In the debate about the impact of automation and robotics on the future of work, there is often a reductive push toward a Robocalypse, in which machines take all of the jobs. While a total displacement of humans is unlikely, a number of different types of jobs face an existential threat. This is typically low-skill, low-education, and low-income work that often includes significant manual labor and predictively repetitive tasks.
According to a recent report by the McKinsey Global Institute, some sectors, such as manufacturing and transportation, have high technical potential for automation. But other sectors, such as education, management, professionals, information and health care, have much lower automation potential. In other words, Robocalypse is a much lower risk for educated workers.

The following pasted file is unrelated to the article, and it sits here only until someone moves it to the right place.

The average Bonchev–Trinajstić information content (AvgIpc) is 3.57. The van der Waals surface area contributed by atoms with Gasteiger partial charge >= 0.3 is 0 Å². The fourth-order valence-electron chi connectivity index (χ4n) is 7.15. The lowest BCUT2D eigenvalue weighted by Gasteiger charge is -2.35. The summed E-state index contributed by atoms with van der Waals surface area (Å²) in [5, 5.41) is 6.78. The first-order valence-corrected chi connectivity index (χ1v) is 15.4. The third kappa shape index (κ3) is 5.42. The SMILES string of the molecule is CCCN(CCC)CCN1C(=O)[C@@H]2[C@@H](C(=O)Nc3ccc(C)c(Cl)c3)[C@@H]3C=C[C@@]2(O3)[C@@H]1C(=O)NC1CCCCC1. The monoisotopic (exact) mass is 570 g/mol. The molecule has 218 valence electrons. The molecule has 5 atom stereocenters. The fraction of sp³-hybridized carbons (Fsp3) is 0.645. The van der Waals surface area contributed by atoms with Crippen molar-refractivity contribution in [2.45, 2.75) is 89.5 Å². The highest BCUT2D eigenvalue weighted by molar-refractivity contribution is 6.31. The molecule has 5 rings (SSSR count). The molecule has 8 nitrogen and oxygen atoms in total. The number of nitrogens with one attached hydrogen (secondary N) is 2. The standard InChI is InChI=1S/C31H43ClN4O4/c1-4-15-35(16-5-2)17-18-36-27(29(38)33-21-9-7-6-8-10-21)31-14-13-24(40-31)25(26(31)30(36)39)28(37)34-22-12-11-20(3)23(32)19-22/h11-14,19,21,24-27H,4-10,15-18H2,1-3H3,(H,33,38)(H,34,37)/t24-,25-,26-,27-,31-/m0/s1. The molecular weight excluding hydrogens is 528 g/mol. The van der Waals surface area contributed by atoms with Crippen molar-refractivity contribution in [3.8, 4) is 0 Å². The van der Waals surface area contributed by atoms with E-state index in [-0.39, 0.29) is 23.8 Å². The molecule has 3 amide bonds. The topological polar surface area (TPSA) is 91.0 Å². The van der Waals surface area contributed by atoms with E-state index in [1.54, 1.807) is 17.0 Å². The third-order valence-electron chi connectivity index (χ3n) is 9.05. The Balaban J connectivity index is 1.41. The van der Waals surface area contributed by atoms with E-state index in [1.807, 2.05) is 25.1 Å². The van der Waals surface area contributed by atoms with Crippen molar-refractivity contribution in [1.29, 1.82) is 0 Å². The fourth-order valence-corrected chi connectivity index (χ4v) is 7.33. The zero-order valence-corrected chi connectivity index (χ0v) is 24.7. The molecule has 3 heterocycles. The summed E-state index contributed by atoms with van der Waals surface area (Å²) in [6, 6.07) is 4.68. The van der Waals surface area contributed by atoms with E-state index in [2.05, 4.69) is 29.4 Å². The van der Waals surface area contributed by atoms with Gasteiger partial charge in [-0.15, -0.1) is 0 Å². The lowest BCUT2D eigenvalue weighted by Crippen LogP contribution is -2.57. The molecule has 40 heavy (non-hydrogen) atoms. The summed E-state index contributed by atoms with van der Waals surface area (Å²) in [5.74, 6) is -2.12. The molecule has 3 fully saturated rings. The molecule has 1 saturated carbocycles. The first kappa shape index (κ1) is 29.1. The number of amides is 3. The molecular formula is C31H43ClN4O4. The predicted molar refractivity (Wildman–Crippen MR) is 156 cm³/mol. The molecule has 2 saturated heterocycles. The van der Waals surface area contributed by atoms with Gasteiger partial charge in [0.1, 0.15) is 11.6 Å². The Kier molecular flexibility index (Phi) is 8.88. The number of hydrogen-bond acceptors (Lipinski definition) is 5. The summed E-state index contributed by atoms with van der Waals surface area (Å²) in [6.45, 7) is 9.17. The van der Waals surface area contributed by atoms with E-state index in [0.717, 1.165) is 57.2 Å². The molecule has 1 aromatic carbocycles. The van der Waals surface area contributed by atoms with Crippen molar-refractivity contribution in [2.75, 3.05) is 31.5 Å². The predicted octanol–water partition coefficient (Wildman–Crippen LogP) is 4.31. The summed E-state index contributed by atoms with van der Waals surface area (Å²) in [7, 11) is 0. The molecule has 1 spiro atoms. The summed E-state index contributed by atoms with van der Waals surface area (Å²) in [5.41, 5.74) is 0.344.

This notion that higher-skilled professionals are safe is also supported by “Artificial Intelligence, Automation and the Economy,” a report from the Executive Office of the President that was released in December 2016. It highlighted that 83 percent of jobs that pay less than $20 per hour have a high probability of automation, while jobs that pay more than $40 per hour only have a 4 percent chance of automation. The report also showed that 44 percent of jobs that require less than a high school diploma are “highly automatable,” while no jobs that require graduate degrees are “highly automatable.” In addition, only 1 percent of jobs that require a B.A. are viewed as highly automatable. This graph shows the value of education in protecting yourself from being a victim of Robocalypse.
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What I would love to see is a robot that can not only diagnosis a problem on my car, but can fix it! Sees the need for a part, it just calls up the robot at Auto Parts Store and bam! A robot then delivers the part to my car robot!